A person on the Metro red line had been tossing plastic baggies of puzzle pieces at people’s feet on the train. Once, as the doors opened, she waited until they were just about to close, yelled “Dive Bomb!” and tossed a puzzle piece baggie at a passerby on the platform.
This was our youngest son’s introduction to L.A. public transportation. We’ve been waiting for the right opportunity to take him on a short trip somewhere in the city using public transportation. On the rides to and from Union Station and throughout the other stations, he saw plenty of homeless people in various mental states. Some were calm and keeping to themselves, others were loud and openly confrontational. I think it’s important to give him experiences that aren’t all sanitized and Disney pure.
It seemed like this person on our train had some mental health challenges, or they were on drugs. It was hard to tell. I mean, a lot of us have mental issues that aren’t as obvious, and some of us are on drugs sometimes. So yeah, hard to tell.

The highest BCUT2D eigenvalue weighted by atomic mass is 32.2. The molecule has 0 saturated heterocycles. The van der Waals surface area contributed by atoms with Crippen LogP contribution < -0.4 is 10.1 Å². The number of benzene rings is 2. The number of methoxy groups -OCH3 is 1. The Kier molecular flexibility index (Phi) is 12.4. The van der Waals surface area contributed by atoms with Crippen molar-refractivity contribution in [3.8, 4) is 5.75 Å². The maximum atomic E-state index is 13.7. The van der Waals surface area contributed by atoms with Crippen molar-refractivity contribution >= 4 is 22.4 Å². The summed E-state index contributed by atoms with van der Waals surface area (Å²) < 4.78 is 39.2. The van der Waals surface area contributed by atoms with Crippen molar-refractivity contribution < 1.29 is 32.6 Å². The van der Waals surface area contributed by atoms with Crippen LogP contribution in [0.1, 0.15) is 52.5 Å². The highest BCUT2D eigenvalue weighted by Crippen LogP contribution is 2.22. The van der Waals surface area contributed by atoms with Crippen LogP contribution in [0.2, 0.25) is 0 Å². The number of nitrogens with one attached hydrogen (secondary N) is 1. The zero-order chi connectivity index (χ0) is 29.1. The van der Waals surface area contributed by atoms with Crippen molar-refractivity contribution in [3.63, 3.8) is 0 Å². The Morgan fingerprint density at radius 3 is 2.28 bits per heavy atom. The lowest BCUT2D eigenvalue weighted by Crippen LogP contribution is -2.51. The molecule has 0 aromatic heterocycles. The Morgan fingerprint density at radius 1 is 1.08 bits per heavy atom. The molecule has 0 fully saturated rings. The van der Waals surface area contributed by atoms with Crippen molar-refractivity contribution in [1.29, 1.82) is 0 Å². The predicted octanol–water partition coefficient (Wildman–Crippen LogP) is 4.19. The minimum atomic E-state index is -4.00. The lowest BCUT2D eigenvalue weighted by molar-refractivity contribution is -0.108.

At one point, she pulled the cord to stop the train and open the doors. When an MTA worker tried to intervene and get her to put the cord back so the doors would close, she got angry and violent. It was lucky that no one got hurt, including the person causing the delay.
Thankfully, our son is even more curious about taking public transportation than before. He wasn’t too fazed by the incident and even started contemplating, “So, if I took the Red line to the Blue line, I could get to…”
When we lived in NYC, DC, and Portland, all we had was public transportation. It was kind of nice not having a car. When you get around that way, you get acclimated to living on the street — not in the homeless sense, but in the sense that you’re in the thick of everything, as part of a diverse society rather than existing outside of it. Here in Los Angeles, most of us are isolated from everyone else when we navigate our little bubbles through the streets and freeways.
Of course, we’ve seen the encampments lining the bridges and roads as we crawl past on the 101 freeway. And we see tents here and there in our neighborhood, or people panhandling outside the mall. But for the most part, we don’t have to deal with it. It’s like watching a TV show where you’re emotionally affected, but you can get up and walk away if you want.
And I think this is at the core of why our leaders in Los Angeles — and California for that matter — can’t come up with a workable solution to the problem of people being homeless. They don’t rub elbows with the people living on the street on a regular basis. Sure, they do research by sending out volunteers to survey the people living on the street. But I don’t think the reports are showing them what’s happening in a way that helps them solve the problem.